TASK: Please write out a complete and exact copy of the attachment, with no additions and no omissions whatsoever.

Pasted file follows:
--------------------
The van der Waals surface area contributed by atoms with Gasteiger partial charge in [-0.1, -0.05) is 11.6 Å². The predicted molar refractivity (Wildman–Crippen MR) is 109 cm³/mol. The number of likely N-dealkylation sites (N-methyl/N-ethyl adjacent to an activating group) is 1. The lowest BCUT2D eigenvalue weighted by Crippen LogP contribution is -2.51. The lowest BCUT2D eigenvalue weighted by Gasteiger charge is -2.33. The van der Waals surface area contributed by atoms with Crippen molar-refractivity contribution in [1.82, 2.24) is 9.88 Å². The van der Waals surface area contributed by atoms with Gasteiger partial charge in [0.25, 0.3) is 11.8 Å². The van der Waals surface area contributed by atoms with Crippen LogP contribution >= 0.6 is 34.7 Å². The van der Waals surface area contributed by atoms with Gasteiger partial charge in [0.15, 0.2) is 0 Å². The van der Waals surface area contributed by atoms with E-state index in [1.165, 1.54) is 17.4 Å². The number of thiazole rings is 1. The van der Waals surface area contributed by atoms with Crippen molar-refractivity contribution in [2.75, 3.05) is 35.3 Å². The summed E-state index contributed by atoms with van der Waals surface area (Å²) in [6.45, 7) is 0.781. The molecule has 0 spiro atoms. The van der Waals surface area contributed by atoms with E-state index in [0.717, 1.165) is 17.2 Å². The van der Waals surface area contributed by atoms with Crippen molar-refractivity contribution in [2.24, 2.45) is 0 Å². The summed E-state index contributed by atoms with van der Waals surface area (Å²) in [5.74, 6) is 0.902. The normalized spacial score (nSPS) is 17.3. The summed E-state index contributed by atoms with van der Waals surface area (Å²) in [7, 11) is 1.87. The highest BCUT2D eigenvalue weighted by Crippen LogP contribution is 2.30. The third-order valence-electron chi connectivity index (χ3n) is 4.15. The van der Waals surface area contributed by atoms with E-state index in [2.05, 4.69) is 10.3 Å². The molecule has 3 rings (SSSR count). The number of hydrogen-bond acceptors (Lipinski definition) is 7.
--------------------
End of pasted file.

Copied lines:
The van der Waals surface area contributed by atoms with Gasteiger partial charge in [-0.1, -0.05) is 11.6 Å². The predicted molar refractivity (Wildman–Crippen MR) is 109 cm³/mol. The number of likely N-dealkylation sites (N-methyl/N-ethyl adjacent to an activating group) is 1. The lowest BCUT2D eigenvalue weighted by Crippen LogP contribution is -2.51. The lowest BCUT2D eigenvalue weighted by Gasteiger charge is -2.33. The van der Waals surface area contributed by atoms with Crippen molar-refractivity contribution in [1.82, 2.24) is 9.88 Å². The van der Waals surface area contributed by atoms with Gasteiger partial charge in [0.25, 0.3) is 11.8 Å². The van der Waals surface area contributed by atoms with Crippen LogP contribution >= 0.6 is 34.7 Å². The van der Waals surface area contributed by atoms with Gasteiger partial charge in [0.15, 0.2) is 0 Å². The van der Waals surface area contributed by atoms with E-state index in [1.165, 1.54) is 17.4 Å². The number of thiazole rings is 1. The van der Waals surface area contributed by atoms with Crippen molar-refractivity contribution in [2.75, 3.05) is 35.3 Å². The summed E-state index contributed by atoms with van der Waals surface area (Å²) in [6.45, 7) is 0.781. The molecule has 0 spiro atoms. The van der Waals surface area contributed by atoms with E-state index in [0.717, 1.165) is 17.2 Å². The van der Waals surface area contributed by atoms with Crippen molar-refractivity contribution in [2.24, 2.45) is 0 Å². The summed E-state index contributed by atoms with van der Waals surface area (Å²) in [5.74, 6) is 0.902. The normalized spacial score (nSPS) is 17.3. The summed E-state index contributed by atoms with van der Waals surface area (Å²) in [7, 11) is 1.87. The highest BCUT2D eigenvalue weighted by Crippen LogP contribution is 2.30. The third-order valence-electron chi connectivity index (χ3n) is 4.15. The van der Waals surface area contributed by atoms with E-state index in [2.05, 4.69) is 10.3 Å². The molecule has 3 rings (SSSR count). The number of hydrogen-bond acceptors (Lipinski definition) is 7.